Having hiked this route already in winter, fall, and summer, I felt confident today which honestly has been a new feeling for me as of late. Isis and I made our way through the trails below tree line with ease. The snow was minimal still and Isis was having a great time tracking different rodents and birds. I was truly enjoying the colder temps and the fact that we seemed to be the only ones on the trail. I half wondered if that would remain the case. Right before the climb to agony ridge, Isis and I stopped for a snack as my stomach was about to loudly complain that I forgot my banana back in the car instead of eating it on the ride up. I soon realized that the zipper on my pants was busted but thankfully, I had enough layers on that I was covered. It just seemed that my shirts were riding up making my lower back a little colder. I would hopefully not have to worry too much and still, this was a concern in the cold. So, once put back together, we began to hit the agonies and agony ridge. The views were popping up and so was the ice. I barely managed to get up on steep section and quickly pulled over to slip on my hillsound microspikes. Perfect! I was able to get up the remaining steeps and found myself standing on agony ridge and looking up at a very clouded, dark, and stormy Lafayette. Classic! I said to myself.

      The temps were dropping and looking at Franconia Ridge sent a chill through me. Isis and I pushed on to the hut and we saw our first two hikers over take us. We gladly let them go as we were taking our time today. Now unsure of the official length of our hike which could be just Lafayette or we could get all the way to Flume. I just wanted to get to the hut first for a break and some hot soup (even though it was no where near lunch). Isis and I kept climbing over rocks and ice on the Old Bridal Path and she seemed to be doing well in her purple fleece coat (I had put that on at tree line). with 1/4 of a mile to the hut, my legs were tired already and I wondered about the rest of the journey. We made our last climb and the hut was directly in front of us. I knew that I didn't want to sit on the porch today so, we ducked under the backside stairs to get out of the wind. Thankfully, this was where the least wind was too. Isis had some food and I got some of my soup. Again, I fixed my pants and the rest of my layers. We got moving quickly again as it appeared that the cloud was not going to lift from Lafayette. It's OK, I've had the view before and I'll have it again.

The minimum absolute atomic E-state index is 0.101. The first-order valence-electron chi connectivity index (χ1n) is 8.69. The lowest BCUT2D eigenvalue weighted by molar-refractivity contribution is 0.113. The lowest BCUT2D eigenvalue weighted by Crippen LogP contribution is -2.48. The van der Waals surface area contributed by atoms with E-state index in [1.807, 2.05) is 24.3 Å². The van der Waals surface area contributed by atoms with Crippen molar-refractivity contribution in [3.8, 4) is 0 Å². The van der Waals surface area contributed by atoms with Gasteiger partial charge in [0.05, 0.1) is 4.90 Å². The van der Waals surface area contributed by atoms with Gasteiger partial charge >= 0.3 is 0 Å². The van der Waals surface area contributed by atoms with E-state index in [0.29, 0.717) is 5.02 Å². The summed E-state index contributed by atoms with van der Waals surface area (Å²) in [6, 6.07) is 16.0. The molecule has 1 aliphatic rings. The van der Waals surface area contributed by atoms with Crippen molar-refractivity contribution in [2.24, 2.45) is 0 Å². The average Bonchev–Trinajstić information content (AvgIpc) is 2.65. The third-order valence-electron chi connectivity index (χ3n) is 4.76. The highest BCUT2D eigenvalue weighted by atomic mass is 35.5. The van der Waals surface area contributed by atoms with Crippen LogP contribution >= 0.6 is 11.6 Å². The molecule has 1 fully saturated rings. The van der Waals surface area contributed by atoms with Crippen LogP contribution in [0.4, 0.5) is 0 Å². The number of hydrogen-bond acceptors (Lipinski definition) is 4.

Rather quickly, I realized that this leg of the hike was turning into my winter hike from 2012. I could not see the trail, the wind was in my face, and my steps were getting blown in as quickly as I was stepping. Isis did not really like this either but she kept moving with a lot of encouragement. I believe that if she had just refused to move, we would have turned back but she kept going, making her way to the summit. She did stop and she did hesitate except she did keep going forward. I was keenly aware of her stress level as it mimiced my own. I was careful not to get lost off the trail heading up (like last time I was in this weather). I was careful to stop and focus and look to see the cairn even they were blending into the white landscape. Other hikers were coming up behind us and passing. This again was fine as I needed to see where I was stepping. The sun was trying to burn through the stubborn cloud but was having no luck. Isis and I crested the trail to the summit and stood on the viewless summit. A few others were up there but all of us quick moved on in the conditions. Two gentlemen stopped long enough for pictures to be taken between us.  My original idea was to head back down. This was not a very nice day on the ridge. Or was it?